One important point that the Ruling brings out is that, when deciding whether a nontraditional asset may be held by a REIT, the key question may not be whether the asset would satisfy the REIT asset test, but rather whether it is feasible to structure the operation such that the income derived from the assets would qualify as rents from real property. The real property regulations finalized in 2016 provide clear and flexible guidance on what constitutes real property for REIT purposes, and it seems clear that the assets described in the Ruling would so qualify, with the possible exception of any machinery that served an active function (such as pumping oil or gas through a pipeline). The challenge for the taxpayer in this Ruling was likely ensuring that it could enter into leasing, storage and shipping contracts that would comport with the commercial needs of oil and gas customers while still producing “rents from real property” for purposes of the REIT income tests. The regulations relating to the definition of rents from real property have not been modernized and provide much less guidance to taxpayers about what requirements an unconventional commercial arrangement must meet to qualify as a lease for REIT purposes. In this case, the Platform contract was essentially a master lease, so the determination that it gave rise to rents from real property was likely relatively easy. The Storage Tank and Pipeline arrangements are more complicated. For instance, the Storage Tank leases are somewhat atypical of traditional leases, in that the lessees might not have a defined space that they were leasing, but rather a given volume of space that might be spread over a number of tanks and which could require that their product be commingled with that of other lessees. Additionally, although some of the taxpayer’s proposed pricing models are fairly straightforward, as for example the leases of designated storage tanks, others relied on variable rates based on market conditions and capacity used. The Ruling sweeps all of these arrangements under the umbrella of rents from real property.
Another interesting point about the Ruling is that the services provided by the TRS to the tenants were paid to the REIT, rather than to the TRS. There has been some uncertainty as to the circumstances under which those payments for services are considered rents from real property. Section 856(d)(1)(B) provides that customary services, whether or not priced separately from the underlying rental charge, count as rents from real property. The IRS has also ruled that charges for noncustomary services that are “bundled” into a single rental charge qualify as rents. In Rev. Rul. 2002-38, an apartment REIT provided housekeeping services to its residents through a TRS. The charges for those services were not stated separately from the rents the tenants paid to the REIT. Under these facts, the IRS found that the entire rental charge was rents from real property, including the portion implicitly attributable to the maid service. To summarize, these authorities make it clear that charges for customary services are always rents from real property, while charges for noncustomary services should count as rents where they are bundled into the rent payment.2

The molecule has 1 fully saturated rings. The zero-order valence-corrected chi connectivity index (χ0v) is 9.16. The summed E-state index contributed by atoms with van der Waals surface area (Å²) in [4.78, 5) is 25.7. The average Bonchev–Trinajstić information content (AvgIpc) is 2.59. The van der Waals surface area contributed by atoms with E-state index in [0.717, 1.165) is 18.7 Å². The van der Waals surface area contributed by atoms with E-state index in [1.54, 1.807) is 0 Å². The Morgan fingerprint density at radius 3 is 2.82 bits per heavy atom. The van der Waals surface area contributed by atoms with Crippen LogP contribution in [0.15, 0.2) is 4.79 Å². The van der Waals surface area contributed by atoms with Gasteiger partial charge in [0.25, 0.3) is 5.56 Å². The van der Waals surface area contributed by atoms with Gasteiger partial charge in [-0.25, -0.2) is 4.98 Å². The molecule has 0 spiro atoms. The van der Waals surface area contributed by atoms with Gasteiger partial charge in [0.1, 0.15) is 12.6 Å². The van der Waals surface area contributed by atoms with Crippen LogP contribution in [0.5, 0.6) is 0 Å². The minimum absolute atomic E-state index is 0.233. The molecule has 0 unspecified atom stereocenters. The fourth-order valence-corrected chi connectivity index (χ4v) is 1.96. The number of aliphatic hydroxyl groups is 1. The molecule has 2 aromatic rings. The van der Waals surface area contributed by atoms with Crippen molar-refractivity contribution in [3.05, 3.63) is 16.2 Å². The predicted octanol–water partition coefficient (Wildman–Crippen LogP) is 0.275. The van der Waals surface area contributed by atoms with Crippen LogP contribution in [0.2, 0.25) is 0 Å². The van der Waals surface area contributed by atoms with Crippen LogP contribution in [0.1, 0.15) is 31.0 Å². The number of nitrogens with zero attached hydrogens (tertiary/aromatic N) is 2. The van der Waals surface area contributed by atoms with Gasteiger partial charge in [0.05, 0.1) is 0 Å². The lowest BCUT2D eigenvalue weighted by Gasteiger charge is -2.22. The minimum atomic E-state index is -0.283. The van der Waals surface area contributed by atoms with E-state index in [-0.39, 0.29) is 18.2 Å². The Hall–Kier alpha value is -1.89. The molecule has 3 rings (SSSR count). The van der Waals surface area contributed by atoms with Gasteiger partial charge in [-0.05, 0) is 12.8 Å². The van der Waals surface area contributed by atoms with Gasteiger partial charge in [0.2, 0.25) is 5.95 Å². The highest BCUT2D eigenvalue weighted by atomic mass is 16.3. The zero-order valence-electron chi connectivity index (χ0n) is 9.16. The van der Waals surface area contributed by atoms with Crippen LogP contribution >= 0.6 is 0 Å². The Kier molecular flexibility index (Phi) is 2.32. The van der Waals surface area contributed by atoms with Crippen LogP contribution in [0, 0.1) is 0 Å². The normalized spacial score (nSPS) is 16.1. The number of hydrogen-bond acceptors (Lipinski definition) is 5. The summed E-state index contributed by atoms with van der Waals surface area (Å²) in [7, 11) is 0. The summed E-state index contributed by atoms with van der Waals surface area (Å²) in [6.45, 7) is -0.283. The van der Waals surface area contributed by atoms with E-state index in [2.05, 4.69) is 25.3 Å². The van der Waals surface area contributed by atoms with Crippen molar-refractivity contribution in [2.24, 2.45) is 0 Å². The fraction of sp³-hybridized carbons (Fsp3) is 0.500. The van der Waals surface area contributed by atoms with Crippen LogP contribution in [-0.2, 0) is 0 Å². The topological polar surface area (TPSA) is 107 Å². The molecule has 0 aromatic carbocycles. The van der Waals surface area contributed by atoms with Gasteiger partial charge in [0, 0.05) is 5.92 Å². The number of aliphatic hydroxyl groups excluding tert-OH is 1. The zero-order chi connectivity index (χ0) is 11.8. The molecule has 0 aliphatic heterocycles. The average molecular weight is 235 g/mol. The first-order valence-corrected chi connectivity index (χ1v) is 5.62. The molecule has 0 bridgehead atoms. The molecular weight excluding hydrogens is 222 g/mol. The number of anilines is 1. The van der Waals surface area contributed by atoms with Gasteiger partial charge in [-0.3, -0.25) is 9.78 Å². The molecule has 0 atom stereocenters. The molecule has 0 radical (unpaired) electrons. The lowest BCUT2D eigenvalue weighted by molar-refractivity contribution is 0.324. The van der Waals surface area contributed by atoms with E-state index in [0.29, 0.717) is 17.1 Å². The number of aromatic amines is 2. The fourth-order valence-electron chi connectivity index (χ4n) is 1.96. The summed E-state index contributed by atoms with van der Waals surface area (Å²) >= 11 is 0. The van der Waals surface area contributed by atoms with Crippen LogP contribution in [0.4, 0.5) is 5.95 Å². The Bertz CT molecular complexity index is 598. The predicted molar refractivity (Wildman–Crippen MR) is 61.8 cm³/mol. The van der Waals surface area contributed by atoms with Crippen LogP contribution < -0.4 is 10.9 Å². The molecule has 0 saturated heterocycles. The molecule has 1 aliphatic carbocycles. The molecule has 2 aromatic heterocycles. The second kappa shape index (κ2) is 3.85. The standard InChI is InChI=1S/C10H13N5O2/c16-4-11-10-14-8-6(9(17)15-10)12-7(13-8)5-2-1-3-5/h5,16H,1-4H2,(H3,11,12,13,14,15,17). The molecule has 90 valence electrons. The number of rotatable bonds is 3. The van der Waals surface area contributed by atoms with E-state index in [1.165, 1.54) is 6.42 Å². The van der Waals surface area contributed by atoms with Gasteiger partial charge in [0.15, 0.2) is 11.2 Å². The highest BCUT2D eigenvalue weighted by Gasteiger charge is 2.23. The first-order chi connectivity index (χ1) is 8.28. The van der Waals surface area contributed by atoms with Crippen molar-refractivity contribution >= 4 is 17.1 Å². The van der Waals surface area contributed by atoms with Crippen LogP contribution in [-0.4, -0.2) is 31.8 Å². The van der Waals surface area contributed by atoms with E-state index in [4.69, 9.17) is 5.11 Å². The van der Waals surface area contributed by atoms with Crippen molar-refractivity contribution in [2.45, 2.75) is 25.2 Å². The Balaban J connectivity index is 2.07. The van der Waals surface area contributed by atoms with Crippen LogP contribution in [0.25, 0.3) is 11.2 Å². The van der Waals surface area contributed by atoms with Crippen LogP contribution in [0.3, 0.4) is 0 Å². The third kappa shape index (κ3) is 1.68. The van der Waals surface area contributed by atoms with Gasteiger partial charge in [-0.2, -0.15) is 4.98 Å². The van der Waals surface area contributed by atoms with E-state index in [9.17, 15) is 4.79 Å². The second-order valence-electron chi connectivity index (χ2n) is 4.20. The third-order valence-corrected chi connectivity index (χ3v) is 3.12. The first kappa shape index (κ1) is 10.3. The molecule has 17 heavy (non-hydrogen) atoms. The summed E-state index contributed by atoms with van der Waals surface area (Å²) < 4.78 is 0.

As described in the Ruling, the TRS would provide all of the services related to the Storage Tanks and Pipelines and the only activities that the REIT planned to undertake would be in relation to the maintenance of the REIT’s property. Under Rev. Rul. 2002-38, this would seem to be acceptable, provided that the service charges were not separately stated. The Ruling, however, does not address this point. Further, in the Ruling the IRS apparently required the taxpayer to stipulate that all of the services provided by the TRS were customary in order to give the ruling that the income would qualify as rents from real property. Based on the IRS’s position in Rev. Rul. 2002-38, this stipulation should not have been needed as long as the charges were bundled. This requirement suggests that the IRS may be hesitant to broadly apply the analysis of Rev. Rul. 2002-38 to nontraditional asset types (where service charges often account for a more substantial portion of the charge to the tenant), at least in the context of granting a ruling where the taxpayer is able to provide an alternative basis for a favorable outcome by representing that the services are customary.